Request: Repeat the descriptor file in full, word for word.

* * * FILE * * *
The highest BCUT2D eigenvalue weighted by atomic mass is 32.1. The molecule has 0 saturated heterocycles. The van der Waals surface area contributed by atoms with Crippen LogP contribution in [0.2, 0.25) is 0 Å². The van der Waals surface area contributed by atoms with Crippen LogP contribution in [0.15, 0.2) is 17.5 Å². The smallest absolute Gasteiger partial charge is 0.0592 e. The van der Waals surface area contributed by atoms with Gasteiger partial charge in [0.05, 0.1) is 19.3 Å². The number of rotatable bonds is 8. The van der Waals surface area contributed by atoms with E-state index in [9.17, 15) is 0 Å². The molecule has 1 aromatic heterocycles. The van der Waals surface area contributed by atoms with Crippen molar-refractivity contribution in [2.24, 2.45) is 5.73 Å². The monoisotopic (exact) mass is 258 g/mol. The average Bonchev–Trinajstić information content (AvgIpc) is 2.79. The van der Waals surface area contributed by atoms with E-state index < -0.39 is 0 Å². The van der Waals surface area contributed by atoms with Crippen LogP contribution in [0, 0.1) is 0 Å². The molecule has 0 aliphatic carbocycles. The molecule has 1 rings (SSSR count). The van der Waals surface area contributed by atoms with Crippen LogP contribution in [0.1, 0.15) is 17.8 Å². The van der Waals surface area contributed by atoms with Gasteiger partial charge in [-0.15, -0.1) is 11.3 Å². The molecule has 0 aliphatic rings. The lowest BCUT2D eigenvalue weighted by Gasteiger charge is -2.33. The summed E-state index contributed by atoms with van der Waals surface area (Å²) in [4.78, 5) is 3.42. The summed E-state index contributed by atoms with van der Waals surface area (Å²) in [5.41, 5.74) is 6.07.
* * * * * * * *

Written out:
The highest BCUT2D eigenvalue weighted by atomic mass is 32.1. The molecule has 0 saturated heterocycles. The van der Waals surface area contributed by atoms with Crippen LogP contribution in [0.2, 0.25) is 0 Å². The van der Waals surface area contributed by atoms with Crippen LogP contribution in [0.15, 0.2) is 17.5 Å². The smallest absolute Gasteiger partial charge is 0.0592 e. The van der Waals surface area contributed by atoms with Gasteiger partial charge in [0.05, 0.1) is 19.3 Å². The number of rotatable bonds is 8. The van der Waals surface area contributed by atoms with E-state index in [9.17, 15) is 0 Å². The molecule has 1 aromatic heterocycles. The van der Waals surface area contributed by atoms with Crippen molar-refractivity contribution in [2.24, 2.45) is 5.73 Å². The monoisotopic (exact) mass is 258 g/mol. The average Bonchev–Trinajstić information content (AvgIpc) is 2.79. The van der Waals surface area contributed by atoms with E-state index < -0.39 is 0 Å². The van der Waals surface area contributed by atoms with Crippen LogP contribution in [0, 0.1) is 0 Å². The molecule has 0 aliphatic carbocycles. The molecule has 1 rings (SSSR count). The van der Waals surface area contributed by atoms with Crippen LogP contribution in [0.1, 0.15) is 17.8 Å². The van der Waals surface area contributed by atoms with Gasteiger partial charge in [-0.15, -0.1) is 11.3 Å². The molecule has 0 aliphatic rings. The lowest BCUT2D eigenvalue weighted by Gasteiger charge is -2.33. The summed E-state index contributed by atoms with van der Waals surface area (Å²) in [4.78, 5) is 3.42. The summed E-state index contributed by atoms with van der Waals surface area (Å²) in [5.41, 5.74) is 6.07.